Speech and language therapy is highly beneficial for adults with neurological problems.

This can include:

  • Parkinson’s Disease (PD)
  • Multiple Sclerosis (MS)
  • Stroke
  • Cerebral Palsy
  • Traumatic Brain Injury (TBI)
  • Huntington’s Disease (HD)

A speech and language therapist will provide individualised treatment plans tailored to the specific needs and abilities of each client. The type of treatment given will depend on many factors including the underlying cause of the neurological problem, the severity of the problem, the area of the nervous system which has been affected as well as the client’s own goals.

Useful links:

Stammering (or Stuttering) is thought to be a neurological condition that makes it physically difficult to speak. Someone who stammers may repeat, prolong or get stuck on some sounds or words. There may also be signs of visible tension as the person struggles to get the word out.

For up to 3% of adults, stammering will be a lifelong condition.  There is no link between stammering and intellectual capacity, and it has nothing to do with flaws in someone’s character. It affects mainly men and every ethnicity. The way someone stammers may differ from someone else who stammers and to a different degree; for some there’ll be periods of their life when they stammer less and others when they will struggle to speak. Many find that as they get older the condition improves.

A speech and language therapist can support someone to live well with their stammer, providing individualised therapy and management strategies, tailored to the specific needs of each client. The type of treatment will depend on the client’s goals for therapy.

Useful links:

The Outpatient Speech and Language Therapy team offer a service for transgender clients which focuses on vocal feminisation or masculinisation.

Speech and Language Therapists (SLTs) can support you in finding your authentic voice in a healthy and safe way and offer assessment, education, advice and strategies to support you through your vocal transition.

Typically, referrals to SLT come through the Gender Identity Clinic based in St David’s Hospital, however, you are able to self-refer or request a referral to our service from your GP if you are not currently under the care of the GIC. 

Useful links:

Dysphonia is the medical term for abnormal changes to the voice. People who are experiencing dysphonia may have a voice that sounds hoarse, strained, weak, breathy, raspy, or a combination of these. People may also experience changes to the way their throat/voice box feels, this may feel like tightness, muscle tension, or soreness.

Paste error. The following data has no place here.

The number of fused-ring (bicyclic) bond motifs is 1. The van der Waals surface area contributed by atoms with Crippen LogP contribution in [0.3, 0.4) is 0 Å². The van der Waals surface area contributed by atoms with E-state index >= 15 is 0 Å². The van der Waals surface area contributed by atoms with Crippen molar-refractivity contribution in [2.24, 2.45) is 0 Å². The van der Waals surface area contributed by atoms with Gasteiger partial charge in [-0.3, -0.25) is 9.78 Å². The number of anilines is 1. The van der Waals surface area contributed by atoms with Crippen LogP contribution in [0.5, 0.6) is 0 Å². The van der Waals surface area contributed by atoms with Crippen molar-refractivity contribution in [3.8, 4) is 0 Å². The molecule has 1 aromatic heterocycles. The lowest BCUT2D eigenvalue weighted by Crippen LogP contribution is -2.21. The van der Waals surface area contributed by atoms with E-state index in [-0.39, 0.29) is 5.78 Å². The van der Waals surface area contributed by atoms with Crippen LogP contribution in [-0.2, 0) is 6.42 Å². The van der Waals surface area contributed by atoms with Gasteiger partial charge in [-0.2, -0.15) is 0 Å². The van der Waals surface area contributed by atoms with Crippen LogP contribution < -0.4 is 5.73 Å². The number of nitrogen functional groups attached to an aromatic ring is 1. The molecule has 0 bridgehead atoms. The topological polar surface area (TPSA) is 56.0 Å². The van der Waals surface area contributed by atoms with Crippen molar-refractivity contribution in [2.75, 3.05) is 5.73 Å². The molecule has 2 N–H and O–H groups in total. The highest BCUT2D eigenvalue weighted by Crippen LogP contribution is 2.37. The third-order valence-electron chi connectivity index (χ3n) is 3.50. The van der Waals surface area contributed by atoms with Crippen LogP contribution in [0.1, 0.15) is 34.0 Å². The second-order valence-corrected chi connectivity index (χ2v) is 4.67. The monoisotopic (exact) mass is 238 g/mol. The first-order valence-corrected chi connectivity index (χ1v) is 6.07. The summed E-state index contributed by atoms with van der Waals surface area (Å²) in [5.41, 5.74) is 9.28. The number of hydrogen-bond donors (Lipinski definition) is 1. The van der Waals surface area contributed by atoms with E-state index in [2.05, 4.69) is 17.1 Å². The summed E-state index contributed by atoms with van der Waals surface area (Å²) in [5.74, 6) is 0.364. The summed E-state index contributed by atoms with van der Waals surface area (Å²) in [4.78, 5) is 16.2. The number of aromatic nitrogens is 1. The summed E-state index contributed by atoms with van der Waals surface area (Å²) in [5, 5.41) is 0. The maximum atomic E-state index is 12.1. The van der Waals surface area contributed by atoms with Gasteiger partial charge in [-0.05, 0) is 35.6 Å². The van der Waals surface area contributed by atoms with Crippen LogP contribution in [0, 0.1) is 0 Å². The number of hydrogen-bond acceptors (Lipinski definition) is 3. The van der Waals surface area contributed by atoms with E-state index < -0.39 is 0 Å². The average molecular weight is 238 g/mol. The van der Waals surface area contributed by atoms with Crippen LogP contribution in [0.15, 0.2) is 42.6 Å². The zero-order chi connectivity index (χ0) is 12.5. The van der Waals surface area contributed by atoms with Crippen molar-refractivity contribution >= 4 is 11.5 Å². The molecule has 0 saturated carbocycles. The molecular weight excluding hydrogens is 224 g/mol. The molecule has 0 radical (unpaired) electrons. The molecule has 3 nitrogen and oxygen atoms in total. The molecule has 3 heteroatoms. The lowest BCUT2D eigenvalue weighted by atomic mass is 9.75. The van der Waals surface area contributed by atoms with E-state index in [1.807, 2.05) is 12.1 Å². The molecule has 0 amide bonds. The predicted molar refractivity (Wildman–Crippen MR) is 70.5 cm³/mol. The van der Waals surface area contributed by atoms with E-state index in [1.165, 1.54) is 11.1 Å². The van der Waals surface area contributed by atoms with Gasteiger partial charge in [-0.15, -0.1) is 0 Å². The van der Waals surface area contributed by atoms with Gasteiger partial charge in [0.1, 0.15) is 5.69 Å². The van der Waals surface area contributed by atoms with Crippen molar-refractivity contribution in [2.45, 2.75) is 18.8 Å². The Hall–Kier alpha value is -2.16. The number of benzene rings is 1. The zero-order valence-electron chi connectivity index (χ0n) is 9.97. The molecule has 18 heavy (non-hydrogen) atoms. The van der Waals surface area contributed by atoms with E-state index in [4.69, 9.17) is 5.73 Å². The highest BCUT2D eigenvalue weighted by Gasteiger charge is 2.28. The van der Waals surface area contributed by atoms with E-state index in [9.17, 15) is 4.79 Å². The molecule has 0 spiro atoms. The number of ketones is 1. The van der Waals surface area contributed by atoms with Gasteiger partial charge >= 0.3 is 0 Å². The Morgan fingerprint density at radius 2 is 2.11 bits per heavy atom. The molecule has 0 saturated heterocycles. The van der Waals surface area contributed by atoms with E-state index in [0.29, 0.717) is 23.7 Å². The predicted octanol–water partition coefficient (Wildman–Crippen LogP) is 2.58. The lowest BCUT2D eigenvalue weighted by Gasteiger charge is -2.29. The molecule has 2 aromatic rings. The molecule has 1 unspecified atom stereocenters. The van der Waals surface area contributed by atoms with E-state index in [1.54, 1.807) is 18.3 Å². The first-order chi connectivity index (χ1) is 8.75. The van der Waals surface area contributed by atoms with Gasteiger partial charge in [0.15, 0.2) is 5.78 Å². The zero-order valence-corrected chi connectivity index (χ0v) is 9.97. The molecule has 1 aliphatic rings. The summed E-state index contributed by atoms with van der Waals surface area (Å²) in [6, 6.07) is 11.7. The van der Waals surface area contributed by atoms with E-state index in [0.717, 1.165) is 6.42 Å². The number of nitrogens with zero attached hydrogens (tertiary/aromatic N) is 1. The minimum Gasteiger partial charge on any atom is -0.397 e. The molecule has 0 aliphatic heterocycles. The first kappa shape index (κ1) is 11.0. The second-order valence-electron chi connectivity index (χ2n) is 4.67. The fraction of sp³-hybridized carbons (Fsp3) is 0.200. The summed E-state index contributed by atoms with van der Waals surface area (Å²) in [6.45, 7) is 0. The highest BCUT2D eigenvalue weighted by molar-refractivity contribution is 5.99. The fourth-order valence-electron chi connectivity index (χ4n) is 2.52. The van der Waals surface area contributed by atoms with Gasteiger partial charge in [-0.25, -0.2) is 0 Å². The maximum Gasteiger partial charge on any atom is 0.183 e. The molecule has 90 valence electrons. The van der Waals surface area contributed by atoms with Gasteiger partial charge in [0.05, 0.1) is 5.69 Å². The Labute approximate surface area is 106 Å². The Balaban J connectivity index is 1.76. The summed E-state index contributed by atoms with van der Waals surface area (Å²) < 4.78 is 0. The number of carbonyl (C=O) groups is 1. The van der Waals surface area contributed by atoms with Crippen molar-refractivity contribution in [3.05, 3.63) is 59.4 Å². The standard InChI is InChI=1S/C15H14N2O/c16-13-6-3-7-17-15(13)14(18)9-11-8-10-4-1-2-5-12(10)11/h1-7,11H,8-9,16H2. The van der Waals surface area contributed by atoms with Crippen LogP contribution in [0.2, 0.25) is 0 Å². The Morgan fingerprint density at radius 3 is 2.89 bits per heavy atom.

Dysphonia may occur as a result of having a job which requires you to use your voice regularly throughout the day, for example, a teacher, a call centre worker, or a singer. Voice changes may also occur due to stress or emotional factors. People with certain medical conditions may also experience dysphonia, these may include:

If you have had voice changes that have persisted for longer than 2 weeks or you have pain associated with using your voice, you should visit your GP to see if a referral to the Ear, Nose and Throat (ENT) department is needed.

The ENT doctor will discuss your voice changes with you, carry out an assessment of your voice box, diagnose the reason for the changes, and refer you to the Speech and Language Therapy (SLT) team if you would like further support to improve your voice. You cannot self-refer to the Speech and Language Therapy Department for dysphonia as SLTs cannot work with people with dysphonia until they have been seen by ENT.

If you are referred to the SLT department, you will be offered an initial individual or group appointment dependent on your needs. “Virtual therapy” is also offered via video consultations. During your appointment the SLT will take a detailed history of your voice changes and will carry out an assessment of your voice.

The SLT will provide you with advice and information, and if needed they will work with you to establish a programme of exercises that you can complete at home to improve your voice.

General voice care advice:

  • Drink plenty of water (6-8 glasses per day)
  • Avoid excessive amounts of caffeine, try switching to decaf or herbal teas
  • Avoid eating large meals before bed as this can cause acid reflux when you lie down
  • Try to avoid clearing your throat unnecessarily
  • Avoid shouting or raising your voice over background noise
  • Notice if any emotional factors may be having an impact on your voice
  • Seek medical advice from your GP if you are concerned about voice changes

Useful links:

Referral Details:

If you feel you would benefit from a referral to the Outpatient Speech and Language Therapy service, please contact your GP. 

Alternatively, you are able to self-refer for certain treatments by calling 02920 743012
Alternatively, by completing an: